A conviction of money laundering, under 18 U.S.C. 1956, 1957, should not be considered a drug trafficking aggravated felony. It is certainly not a drug trafficking crime, under the second theory, since it cannot be considered a "felony punishable under the Controlled Substances Act (21 U.S.C. 801 et seq.), the Controlled Substances Import and Export Act (21 U.S.C. 951 et seq.), or Chapter 705 of Title 46." (18 U.S.C. 924(c)(2), referred to in INA 101(a)(43)(B), 8 U.S.C. 1101(a)(43)(B). As the Ninth Circuit held: "Lara-Chacon's conviction under the Arizona racketeering statute is not a 'drug trafficking crime' because his crime is not 'punishable under the Controlled Substances Act.'" Lara-Chacon v. Ashcroft, 345 F.3d 1148, 1152 (9th Cir. 2003).

The Ninth Circuit continued:

In assessing whether a crime is a drug trafficking crime, we consider categorically whether the "full range of conduct" encompassed by the statute of conviction is punishable by the Controlled Substances Act. United States v. Rivera-Sanchez, 247 F.3d 905, 907-09 (9th Cir.2001) (en banc). The money laundering statute under which Lara-Chacon was convicted penalizes many different types of racketeering that are not punishable by the Controlled Substances Act, which makes it illegal to "use or invest, directly or indirectly, any part of such income[derived from committing any prohibited drug offense punishable by more than one year], or the proceeds of such income." See 21 U.S.C. 854. The Arizona statute under which Lara Chacon was convicted defines money laundering as follows: "A person is guilty of money laundering in the second degree who: 1. Acquires or maintains an interest in, transacts, transfers, transports, receives or conceals the existence or nature of racketeering proceeds knowing or having reason to know that they are the proceeds of an offense." Ariz.Rev.Stat. 13-2317(A)(1) (West 1999). In addition to acts for financial gain "involving ... prohibited drugs, marijuana, or other prohibited*1153 chemicals or substances," racketeering under Arizona law includes acts involving theft, asserting false claims, obscenity, a scheme or artifice to defraud, prostitution, terrorism, drug crimes punishable for less than one year, and counterfeiting, among others. Ariz.Rev.Stat. 13-2301(D)(4) (West 1999). Thus, the "full range of conduct" encompassed by the Arizona statute is not punishable by the Controlled Substances Act, which, for example, does not address terrorism, prostitution, theft, drug crimes punishable for less than a year, or obscenity. We therefore turn to the modified categorical approach.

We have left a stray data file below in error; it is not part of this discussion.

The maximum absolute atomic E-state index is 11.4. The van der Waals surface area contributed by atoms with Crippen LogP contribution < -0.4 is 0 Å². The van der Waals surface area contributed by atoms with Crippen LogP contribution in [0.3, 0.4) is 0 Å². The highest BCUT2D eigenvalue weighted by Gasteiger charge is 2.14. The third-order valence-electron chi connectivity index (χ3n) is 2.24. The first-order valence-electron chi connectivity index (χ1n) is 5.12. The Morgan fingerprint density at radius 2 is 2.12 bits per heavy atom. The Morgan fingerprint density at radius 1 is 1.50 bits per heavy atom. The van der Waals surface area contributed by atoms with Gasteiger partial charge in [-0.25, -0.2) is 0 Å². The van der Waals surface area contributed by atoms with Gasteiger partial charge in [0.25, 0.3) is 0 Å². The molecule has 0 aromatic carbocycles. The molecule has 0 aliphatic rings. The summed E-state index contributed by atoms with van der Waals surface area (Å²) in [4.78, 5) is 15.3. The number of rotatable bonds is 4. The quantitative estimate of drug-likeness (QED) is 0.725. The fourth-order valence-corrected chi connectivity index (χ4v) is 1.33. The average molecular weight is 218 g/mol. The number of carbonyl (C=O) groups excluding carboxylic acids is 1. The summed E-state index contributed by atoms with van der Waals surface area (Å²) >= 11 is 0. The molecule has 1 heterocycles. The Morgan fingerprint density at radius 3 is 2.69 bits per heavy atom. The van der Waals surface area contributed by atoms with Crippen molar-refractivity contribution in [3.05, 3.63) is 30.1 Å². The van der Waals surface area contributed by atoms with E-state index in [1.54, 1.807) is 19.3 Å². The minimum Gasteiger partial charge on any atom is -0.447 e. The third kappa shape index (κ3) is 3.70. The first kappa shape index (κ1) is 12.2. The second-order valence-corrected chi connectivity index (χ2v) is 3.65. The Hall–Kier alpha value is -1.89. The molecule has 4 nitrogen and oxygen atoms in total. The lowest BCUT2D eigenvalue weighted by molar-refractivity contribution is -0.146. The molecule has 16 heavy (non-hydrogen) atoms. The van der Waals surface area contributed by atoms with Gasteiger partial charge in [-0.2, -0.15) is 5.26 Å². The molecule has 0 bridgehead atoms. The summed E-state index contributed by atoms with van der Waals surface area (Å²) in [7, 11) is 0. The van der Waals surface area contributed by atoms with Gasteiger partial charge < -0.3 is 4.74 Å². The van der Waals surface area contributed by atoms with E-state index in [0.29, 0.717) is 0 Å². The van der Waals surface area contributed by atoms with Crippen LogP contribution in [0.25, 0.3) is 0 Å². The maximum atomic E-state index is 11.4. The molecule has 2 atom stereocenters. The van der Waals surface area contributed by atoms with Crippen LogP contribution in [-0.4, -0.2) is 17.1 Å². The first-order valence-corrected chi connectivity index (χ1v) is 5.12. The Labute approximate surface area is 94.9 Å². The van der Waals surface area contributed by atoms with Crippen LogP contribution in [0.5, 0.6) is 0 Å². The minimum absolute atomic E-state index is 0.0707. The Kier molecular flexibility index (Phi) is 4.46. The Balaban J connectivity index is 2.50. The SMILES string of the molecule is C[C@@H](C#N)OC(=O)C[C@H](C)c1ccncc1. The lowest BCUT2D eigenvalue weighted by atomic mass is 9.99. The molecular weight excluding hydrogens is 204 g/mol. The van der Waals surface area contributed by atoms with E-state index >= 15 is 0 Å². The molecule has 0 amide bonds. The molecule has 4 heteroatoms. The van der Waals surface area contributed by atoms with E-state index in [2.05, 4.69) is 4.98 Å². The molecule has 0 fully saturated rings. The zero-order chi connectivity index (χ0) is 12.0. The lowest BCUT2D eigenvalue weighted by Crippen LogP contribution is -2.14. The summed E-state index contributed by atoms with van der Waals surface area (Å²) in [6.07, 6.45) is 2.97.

(Id. at 1152-1153.)

A money-laundering conviction could therefore only be a drug trafficking aggravated felony if it was included within the plain language of the definition: "illicit trafficking in a controlled substance . . . ." (Ibid.) Standing alone, a financial transaction involving drug-trafficking proceeds does not appear to fall within this definition, since no federally defined controlled substances are exchanged in the money laundering transaction itself. In Lara-Chacon v. Ashcroft, 345 F.3d 1148, 1154 (9th Cir. 2003), a conviction under a state money-laundering statute was found not to be a drug-trafficking aggravated felony, but in that case the government only had a PSR which was not admissible under the modified categorical approach. Logically, financial transactions involving the proceeds of a sale of drugs are distinguishable from the drug transaction itself, and so should not fall under the "illicit trafficking" portion of the drug trafficking aggravated felony definition.